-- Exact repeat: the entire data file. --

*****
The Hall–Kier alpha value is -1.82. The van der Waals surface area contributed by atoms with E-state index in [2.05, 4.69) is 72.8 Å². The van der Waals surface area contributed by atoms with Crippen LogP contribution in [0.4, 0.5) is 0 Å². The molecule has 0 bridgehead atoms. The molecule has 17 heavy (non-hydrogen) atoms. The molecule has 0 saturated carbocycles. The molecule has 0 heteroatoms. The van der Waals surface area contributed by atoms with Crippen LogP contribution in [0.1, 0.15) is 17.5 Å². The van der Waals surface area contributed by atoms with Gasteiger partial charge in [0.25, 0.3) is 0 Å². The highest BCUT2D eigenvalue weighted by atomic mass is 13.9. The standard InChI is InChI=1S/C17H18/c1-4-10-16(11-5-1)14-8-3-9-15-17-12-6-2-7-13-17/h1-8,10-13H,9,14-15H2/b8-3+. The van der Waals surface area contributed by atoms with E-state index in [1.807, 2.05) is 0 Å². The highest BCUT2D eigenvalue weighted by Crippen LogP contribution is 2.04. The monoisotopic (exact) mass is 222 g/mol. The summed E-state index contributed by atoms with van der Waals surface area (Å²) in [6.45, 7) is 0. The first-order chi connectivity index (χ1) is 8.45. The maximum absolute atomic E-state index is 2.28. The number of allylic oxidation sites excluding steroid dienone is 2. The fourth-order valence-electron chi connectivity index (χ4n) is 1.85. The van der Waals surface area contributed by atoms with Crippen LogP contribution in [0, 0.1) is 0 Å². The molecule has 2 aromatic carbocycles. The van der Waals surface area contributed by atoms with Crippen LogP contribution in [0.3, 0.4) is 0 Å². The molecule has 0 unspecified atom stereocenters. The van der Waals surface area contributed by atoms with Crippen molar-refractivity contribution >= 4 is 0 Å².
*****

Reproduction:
The Hall–Kier alpha value is -1.82. The van der Waals surface area contributed by atoms with E-state index in [2.05, 4.69) is 72.8 Å². The van der Waals surface area contributed by atoms with Crippen LogP contribution in [0.4, 0.5) is 0 Å². The molecule has 0 bridgehead atoms. The molecule has 17 heavy (non-hydrogen) atoms. The molecule has 0 saturated carbocycles. The molecule has 0 heteroatoms. The van der Waals surface area contributed by atoms with Crippen LogP contribution in [0.1, 0.15) is 17.5 Å². The van der Waals surface area contributed by atoms with Gasteiger partial charge in [0.25, 0.3) is 0 Å². The highest BCUT2D eigenvalue weighted by atomic mass is 13.9. The standard InChI is InChI=1S/C17H18/c1-4-10-16(11-5-1)14-8-3-9-15-17-12-6-2-7-13-17/h1-8,10-13H,9,14-15H2/b8-3+. The van der Waals surface area contributed by atoms with E-state index in [1.807, 2.05) is 0 Å². The highest BCUT2D eigenvalue weighted by Crippen LogP contribution is 2.04. The monoisotopic (exact) mass is 222 g/mol. The summed E-state index contributed by atoms with van der Waals surface area (Å²) in [6.45, 7) is 0. The first-order chi connectivity index (χ1) is 8.45. The maximum absolute atomic E-state index is 2.28. The number of allylic oxidation sites excluding steroid dienone is 2. The fourth-order valence-electron chi connectivity index (χ4n) is 1.85. The van der Waals surface area contributed by atoms with Crippen LogP contribution in [0, 0.1) is 0 Å². The molecule has 2 aromatic carbocycles. The van der Waals surface area contributed by atoms with Crippen LogP contribution in [0.3, 0.4) is 0 Å². The molecule has 0 unspecified atom stereocenters. The van der Waals surface area contributed by atoms with Crippen molar-refractivity contribution >= 4 is 0 Å².